Skip to comments.A Cut Above: In These Knife Fights, Only Pride Gets Wounded
Posted on 07/12/2012 10:58:47 AM PDT by Theoria
Competitors Try to Best Each Other in Slicing Water Bottles, Tennis Balls; Bisecting a Grape
Donavon Phillips windmilled his arms. He hopped a few times to get the blood flowing in his legs. A light sweat formed under his black-and-red jerseyjust the right dew.
"You can't go into this cold, because it's an all-out sport," said Mr. Phillips, pulling his right arm across his chest.
He was warming up for a cutthroat event: the 10th annual World Championship Cutting Competition.
It takes razor-sharp focus to be a cutting champ, along with a blade that resembles a bulkier, sharper version of a kitchen meat cleaver. Mr. Phillips is one of a few who have helped make a sport out of demonstrating they can swiftly, flawlessly slice through a dozen water bottles or chop a rolling tennis ball in half.
Having won the national title in May, he is a favorite on the cutting circuit.
The bearish, 32-year-old auto technician from Morton, Miss., who played offensive line on his high-school football team, started cutting six years ago, right around the time Americans began buying expensive kitchen cutlery with brand names like Wüsthof and marveling as celebrity chefs and TV cooking shows made knife wizardry cool.
More recently, Mr. Phillips has dedicated himself to an hourlong training session each week using a shiny, rectangular 15-inch knife he made himself. He calls it "Edge of the Delta," in honor of his Mississippi roots. He spends hours scrutinizing videos of the greats, such as Dan Keffeler, famous for splitting a two-by-four in 1.4 seconds. He has a sponsorship from Spyderco Knives, a Golden, Colo., company that prides itself on "radical innovations to the knife culture" like a one-hand blade opening and ergonomic design.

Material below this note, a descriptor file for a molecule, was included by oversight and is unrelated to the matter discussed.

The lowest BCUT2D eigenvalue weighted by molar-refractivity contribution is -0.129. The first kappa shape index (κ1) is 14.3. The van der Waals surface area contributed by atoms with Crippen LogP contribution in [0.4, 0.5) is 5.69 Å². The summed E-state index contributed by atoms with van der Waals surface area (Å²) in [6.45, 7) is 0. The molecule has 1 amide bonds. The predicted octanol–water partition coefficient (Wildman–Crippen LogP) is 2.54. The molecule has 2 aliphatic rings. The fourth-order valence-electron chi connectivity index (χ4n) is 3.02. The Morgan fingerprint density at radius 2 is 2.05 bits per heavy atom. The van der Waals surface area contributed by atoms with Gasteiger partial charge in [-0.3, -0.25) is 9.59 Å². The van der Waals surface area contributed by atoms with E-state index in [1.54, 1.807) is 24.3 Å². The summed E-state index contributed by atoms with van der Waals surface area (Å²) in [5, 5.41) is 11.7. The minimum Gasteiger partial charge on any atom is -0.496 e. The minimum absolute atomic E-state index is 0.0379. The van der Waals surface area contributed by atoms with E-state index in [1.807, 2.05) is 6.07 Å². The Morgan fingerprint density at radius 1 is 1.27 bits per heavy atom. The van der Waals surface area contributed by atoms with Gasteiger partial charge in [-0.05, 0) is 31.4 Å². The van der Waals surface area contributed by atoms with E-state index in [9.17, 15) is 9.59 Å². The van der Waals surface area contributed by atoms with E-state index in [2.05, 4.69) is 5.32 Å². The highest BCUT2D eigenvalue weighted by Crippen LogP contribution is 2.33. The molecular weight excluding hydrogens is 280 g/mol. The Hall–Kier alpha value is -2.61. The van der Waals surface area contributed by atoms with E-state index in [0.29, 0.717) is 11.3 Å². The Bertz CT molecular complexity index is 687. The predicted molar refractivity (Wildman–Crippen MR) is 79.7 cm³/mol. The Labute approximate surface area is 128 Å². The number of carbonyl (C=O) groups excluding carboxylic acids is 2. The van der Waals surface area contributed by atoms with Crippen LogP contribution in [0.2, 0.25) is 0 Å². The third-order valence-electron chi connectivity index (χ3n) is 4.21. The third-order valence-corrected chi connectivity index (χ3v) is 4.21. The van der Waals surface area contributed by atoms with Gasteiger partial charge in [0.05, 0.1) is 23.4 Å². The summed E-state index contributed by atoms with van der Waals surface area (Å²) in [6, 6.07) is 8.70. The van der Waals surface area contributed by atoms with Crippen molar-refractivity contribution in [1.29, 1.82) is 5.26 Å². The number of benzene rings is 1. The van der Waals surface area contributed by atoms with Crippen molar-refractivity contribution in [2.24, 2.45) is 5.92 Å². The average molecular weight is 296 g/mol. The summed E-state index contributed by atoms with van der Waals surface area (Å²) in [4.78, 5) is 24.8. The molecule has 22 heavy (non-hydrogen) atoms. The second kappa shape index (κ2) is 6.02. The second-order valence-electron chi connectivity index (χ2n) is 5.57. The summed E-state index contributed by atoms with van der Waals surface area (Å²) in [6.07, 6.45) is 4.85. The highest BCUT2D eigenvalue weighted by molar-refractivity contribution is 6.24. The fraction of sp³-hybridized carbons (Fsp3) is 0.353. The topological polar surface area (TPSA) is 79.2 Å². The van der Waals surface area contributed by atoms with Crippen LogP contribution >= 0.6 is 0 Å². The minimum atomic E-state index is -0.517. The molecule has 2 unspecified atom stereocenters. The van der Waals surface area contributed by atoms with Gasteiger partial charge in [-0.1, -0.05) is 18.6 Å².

(Excerpt) Read more at online.wsj.com ...
I still prefer my Glock
A Kukri does cut well.
Do they ever utter the phrase “He flies, but he no longer reproduces”?
In Medieval Japan - the cutting of inanimate objects with a samurai sword was an art form.
I forget what it was called - (any other “Lone Wolf and Cub” fans out there?) - but like most things - the Japanese had a word for it.
Tameshigiri involves cutting.
Iaido involves drawing a sword as an art form and sometimes cutting.
In the comic “Lone Wolf and Cub” a master of Tameshigiri takes on Ito Ogami.
Do you know if they still practice it? I bet a master of Tameshigiri with a samurai sword could really put on one heck of a demonstration!
He practices for one hour a week to cut water bottles with a kitchen knife, and people gather to watch him do it...
Notable current practitioner:
I agree, because; "freeze! or I'll stab your brains out" doesn't sound right
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